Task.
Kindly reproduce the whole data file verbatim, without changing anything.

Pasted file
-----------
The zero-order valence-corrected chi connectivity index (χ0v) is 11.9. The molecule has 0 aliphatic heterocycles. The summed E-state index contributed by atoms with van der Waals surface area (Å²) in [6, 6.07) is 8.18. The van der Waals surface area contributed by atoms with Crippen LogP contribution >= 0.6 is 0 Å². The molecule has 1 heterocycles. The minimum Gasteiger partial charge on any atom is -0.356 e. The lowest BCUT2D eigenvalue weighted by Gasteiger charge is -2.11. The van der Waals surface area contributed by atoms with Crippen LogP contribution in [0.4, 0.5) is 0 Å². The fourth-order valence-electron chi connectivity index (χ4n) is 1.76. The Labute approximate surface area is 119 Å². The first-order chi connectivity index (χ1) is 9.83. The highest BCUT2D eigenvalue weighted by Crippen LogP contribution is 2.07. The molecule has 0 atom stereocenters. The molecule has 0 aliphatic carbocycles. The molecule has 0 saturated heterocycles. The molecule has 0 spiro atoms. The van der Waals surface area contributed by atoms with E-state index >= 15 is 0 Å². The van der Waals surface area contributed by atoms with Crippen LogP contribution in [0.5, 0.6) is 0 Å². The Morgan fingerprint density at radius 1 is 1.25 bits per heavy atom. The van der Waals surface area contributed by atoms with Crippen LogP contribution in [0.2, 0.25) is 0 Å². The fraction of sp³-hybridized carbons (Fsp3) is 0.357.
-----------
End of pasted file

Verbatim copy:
The zero-order valence-corrected chi connectivity index (χ0v) is 11.9. The molecule has 0 aliphatic heterocycles. The summed E-state index contributed by atoms with van der Waals surface area (Å²) in [6, 6.07) is 8.18. The van der Waals surface area contributed by atoms with Crippen LogP contribution >= 0.6 is 0 Å². The molecule has 1 heterocycles. The minimum Gasteiger partial charge on any atom is -0.356 e. The lowest BCUT2D eigenvalue weighted by Gasteiger charge is -2.11. The van der Waals surface area contributed by atoms with Crippen LogP contribution in [0.4, 0.5) is 0 Å². The fourth-order valence-electron chi connectivity index (χ4n) is 1.76. The Labute approximate surface area is 119 Å². The first-order chi connectivity index (χ1) is 9.83. The highest BCUT2D eigenvalue weighted by Crippen LogP contribution is 2.07. The molecule has 0 atom stereocenters. The molecule has 0 aliphatic carbocycles. The molecule has 0 saturated heterocycles. The molecule has 0 spiro atoms. The van der Waals surface area contributed by atoms with E-state index >= 15 is 0 Å². The van der Waals surface area contributed by atoms with Crippen LogP contribution in [0.5, 0.6) is 0 Å². The Morgan fingerprint density at radius 1 is 1.25 bits per heavy atom. The van der Waals surface area contributed by atoms with Crippen LogP contribution in [0.2, 0.25) is 0 Å². The fraction of sp³-hybridized carbons (Fsp3) is 0.357.